In a continuous coil coating process, surface impurities are removed by leading the HDG sheet through alkaline cleaning steps before the pretreatment. During the alkaline cleaning, the surface is also activated by dissolving some of the inert Al2O3   . Removal of aluminum oxide as a function of alkaline cleaning solution concentration is shown in Figure 2. On the surface of non-etched HDG surface, over 30% of the atoms detected in the outermost few nanometers were aluminum. The rest was mostly oxygen with small contributions from zinc and carbon  . The surface aluminum concentration decreased when the sample was treated in an alkaline solution. The Al/Zn atomic ratio decreased rapidly already at low concentrations of the cleaning solution. Similar trends have been obtained by increasing the treatment time and temperature  . In this study, the concentration of aluminum decreased much slower than the Al/Zn ratio. The zinc signal, derived from metallic Zn below the Al2O3 layer, increased rapidly as the Al2O3 layer thickness decreased, which explains the difference. For instance, at 2 g/L the decrease in Al atomic-% was about 50% while the decrease in Al/Zn atomic ratio was about 90%. The Al/Zn atomic ratio has been used in some studies to depict the aluminum content of a surface, since the Al atomic-% values are generally rather small   . Also, decrease in signal intensity due to local impurities such as carbon plays a lesser role if the Al/Zn atomic ratio is considered instead of solely the Al atomic-% data. Good adhesion and corrosion resistance properties have been reported with about 70% removal of Al  . A complete removal of Al requires severe etching and may not be process economically feasible   .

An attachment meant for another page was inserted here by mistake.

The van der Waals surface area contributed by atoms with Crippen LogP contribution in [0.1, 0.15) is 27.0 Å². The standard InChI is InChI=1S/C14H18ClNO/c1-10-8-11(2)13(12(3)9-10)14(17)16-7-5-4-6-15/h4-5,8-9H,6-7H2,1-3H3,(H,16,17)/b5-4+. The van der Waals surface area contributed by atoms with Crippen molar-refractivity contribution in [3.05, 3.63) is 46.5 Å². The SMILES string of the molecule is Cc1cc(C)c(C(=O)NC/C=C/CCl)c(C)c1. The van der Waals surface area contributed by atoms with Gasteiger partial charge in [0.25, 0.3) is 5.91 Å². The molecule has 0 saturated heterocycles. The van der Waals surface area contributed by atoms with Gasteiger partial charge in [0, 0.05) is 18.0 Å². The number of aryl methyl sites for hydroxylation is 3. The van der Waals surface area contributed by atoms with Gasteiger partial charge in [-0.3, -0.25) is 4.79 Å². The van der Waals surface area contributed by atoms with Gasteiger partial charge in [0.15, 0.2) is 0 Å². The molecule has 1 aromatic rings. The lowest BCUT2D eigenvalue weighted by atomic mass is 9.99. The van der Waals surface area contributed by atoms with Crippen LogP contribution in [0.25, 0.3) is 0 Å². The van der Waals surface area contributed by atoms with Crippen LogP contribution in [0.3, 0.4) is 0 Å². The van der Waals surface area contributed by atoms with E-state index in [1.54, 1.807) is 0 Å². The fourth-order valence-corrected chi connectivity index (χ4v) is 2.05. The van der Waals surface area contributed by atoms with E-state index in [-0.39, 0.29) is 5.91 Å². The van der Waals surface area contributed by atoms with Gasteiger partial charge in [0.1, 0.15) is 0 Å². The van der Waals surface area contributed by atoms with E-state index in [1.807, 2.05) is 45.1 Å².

3.2. XPS Depth Profiling of Pretreated Samples
Samples with low removal of aluminum (0.2 g/L) and high removal of aluminum (4.0 g/L) were pretreated. XPS depth profiles of the different elements within the pretreatment layers are shown in Figure 3 and Figure 4. Over 60 atomic-% of the outermost surface was composed of carbon in both samples. The carbon signal decreased rapidly after mild sputtering, which confirmed that the carbon on the surface was present as a surface impurity. The true carbon signal,